I thanked him for his honesty. I knew we had a big problem in our hands. I had virtually given up hope on the refineries when God did a miracle. Alike Dangote and Femi Otedola approached me and said they would be interested in buying two of the four refineries. They said they would buy 51 percent stake in Port Harcourt and Kaduna. I was over the moon. I said, finally, this burden would be taken off the neck of the government. They offered $761 million and paid in two instalments. Unfortunately, Umaru (President Yar’Adua) cancelled the sale and returned the refineries to NNPC. Today, we are still where we were. Someone told me Tinubu said refineries would work by December. I told the person the refineries would not work. This is based on the information I received from Shell when I was president.
When you were military head of state, you believed in state ownership. You were a changed man when you returned as president in 1999. What happened?
When I was military head of state, we ordered 19 new ships to be built for the Nigerian National Shipping Line (NNSL), which was owned by the federal government. We had about five at the time, and with 19, we were to have 24 ships. We took delivery of some before we left office. President Shehu Shagari took delivery of the remaining balance. When I returned after 20 years, the shipping line had been liquidated. Not one ship left. Let me tell you the story of one of the ships. They sold it for half a million dollars. Then, they started the Oron merchant navy school and needed a ship for training. They bought the ship they had sold for half a million dollars for $2 million and spent another $1.5 million to refit it so it could be seaworthy.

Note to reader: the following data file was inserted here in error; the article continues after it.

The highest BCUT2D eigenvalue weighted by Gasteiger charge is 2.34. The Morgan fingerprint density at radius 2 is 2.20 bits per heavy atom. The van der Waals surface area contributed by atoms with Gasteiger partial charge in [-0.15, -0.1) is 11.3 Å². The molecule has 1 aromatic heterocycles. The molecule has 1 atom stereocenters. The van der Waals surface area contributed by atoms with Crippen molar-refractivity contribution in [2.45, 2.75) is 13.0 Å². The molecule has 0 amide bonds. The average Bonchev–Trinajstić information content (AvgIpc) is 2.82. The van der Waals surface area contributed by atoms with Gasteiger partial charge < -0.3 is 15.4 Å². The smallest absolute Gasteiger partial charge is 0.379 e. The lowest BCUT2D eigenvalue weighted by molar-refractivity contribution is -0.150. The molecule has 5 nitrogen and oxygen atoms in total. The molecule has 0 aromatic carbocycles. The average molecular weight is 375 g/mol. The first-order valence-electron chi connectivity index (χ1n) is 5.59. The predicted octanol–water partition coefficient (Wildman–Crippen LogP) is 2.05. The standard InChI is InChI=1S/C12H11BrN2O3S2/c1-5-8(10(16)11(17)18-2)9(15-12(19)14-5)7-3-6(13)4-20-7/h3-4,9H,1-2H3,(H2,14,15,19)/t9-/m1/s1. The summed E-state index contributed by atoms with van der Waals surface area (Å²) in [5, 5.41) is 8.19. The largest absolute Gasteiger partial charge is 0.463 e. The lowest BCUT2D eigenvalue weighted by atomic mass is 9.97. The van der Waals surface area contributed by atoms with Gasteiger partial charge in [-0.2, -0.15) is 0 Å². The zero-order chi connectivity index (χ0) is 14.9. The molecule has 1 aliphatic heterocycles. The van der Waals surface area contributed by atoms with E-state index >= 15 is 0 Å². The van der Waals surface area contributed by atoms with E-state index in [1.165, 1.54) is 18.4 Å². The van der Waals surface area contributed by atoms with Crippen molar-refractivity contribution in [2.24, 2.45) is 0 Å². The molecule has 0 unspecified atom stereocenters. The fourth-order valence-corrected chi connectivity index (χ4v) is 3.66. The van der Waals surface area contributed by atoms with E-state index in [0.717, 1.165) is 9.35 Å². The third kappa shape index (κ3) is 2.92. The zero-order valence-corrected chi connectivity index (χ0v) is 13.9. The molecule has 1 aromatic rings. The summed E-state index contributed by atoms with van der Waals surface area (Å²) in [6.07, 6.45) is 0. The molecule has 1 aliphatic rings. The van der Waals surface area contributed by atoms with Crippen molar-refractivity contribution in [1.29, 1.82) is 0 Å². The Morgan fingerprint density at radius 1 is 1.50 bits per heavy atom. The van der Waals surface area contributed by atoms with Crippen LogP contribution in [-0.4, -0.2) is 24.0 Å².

The ship went on the first voyage a week after I became president in 1999. One of the first things they brought to me was that the ship had been arrested for not being seaworthy and that I should bring $1 million to pay as fine for the ship that had been detained. I requested that they allow me time to look at the issues, and when I studied the issues, I told them to inform those who arrested the ship that I had gifted them the ship. The following day, the ship was released without Nigeria paying a dime. You can guess what happened there.